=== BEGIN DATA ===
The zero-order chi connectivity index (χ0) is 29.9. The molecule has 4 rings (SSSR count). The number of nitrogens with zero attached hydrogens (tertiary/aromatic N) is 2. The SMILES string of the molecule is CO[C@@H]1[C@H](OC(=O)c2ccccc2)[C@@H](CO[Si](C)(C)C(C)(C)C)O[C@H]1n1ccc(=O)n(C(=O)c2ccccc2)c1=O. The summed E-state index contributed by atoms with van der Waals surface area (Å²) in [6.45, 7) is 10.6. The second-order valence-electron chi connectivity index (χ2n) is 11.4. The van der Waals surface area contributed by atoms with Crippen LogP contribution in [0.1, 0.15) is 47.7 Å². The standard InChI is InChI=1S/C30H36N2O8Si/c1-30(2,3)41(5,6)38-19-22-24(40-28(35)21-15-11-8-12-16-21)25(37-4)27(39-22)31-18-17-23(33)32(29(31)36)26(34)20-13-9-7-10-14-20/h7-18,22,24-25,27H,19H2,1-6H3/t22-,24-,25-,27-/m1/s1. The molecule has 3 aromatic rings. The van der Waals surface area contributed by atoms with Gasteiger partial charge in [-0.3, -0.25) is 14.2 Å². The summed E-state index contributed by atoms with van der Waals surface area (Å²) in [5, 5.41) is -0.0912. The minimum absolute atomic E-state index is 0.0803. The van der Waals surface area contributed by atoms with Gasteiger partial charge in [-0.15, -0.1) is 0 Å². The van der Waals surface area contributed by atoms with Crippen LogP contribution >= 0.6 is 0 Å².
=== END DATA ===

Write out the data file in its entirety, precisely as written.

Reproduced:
The zero-order chi connectivity index (χ0) is 29.9. The molecule has 4 rings (SSSR count). The number of nitrogens with zero attached hydrogens (tertiary/aromatic N) is 2. The SMILES string of the molecule is CO[C@@H]1[C@H](OC(=O)c2ccccc2)[C@@H](CO[Si](C)(C)C(C)(C)C)O[C@H]1n1ccc(=O)n(C(=O)c2ccccc2)c1=O. The summed E-state index contributed by atoms with van der Waals surface area (Å²) in [6.45, 7) is 10.6. The second-order valence-electron chi connectivity index (χ2n) is 11.4. The van der Waals surface area contributed by atoms with Crippen LogP contribution in [0.1, 0.15) is 47.7 Å². The standard InChI is InChI=1S/C30H36N2O8Si/c1-30(2,3)41(5,6)38-19-22-24(40-28(35)21-15-11-8-12-16-21)25(37-4)27(39-22)31-18-17-23(33)32(29(31)36)26(34)20-13-9-7-10-14-20/h7-18,22,24-25,27H,19H2,1-6H3/t22-,24-,25-,27-/m1/s1. The molecule has 3 aromatic rings. The van der Waals surface area contributed by atoms with Gasteiger partial charge in [-0.3, -0.25) is 14.2 Å². The summed E-state index contributed by atoms with van der Waals surface area (Å²) in [5, 5.41) is -0.0912. The minimum absolute atomic E-state index is 0.0803. The van der Waals surface area contributed by atoms with Gasteiger partial charge in [-0.15, -0.1) is 0 Å². The van der Waals surface area contributed by atoms with Crippen LogP contribution >= 0.6 is 0 Å².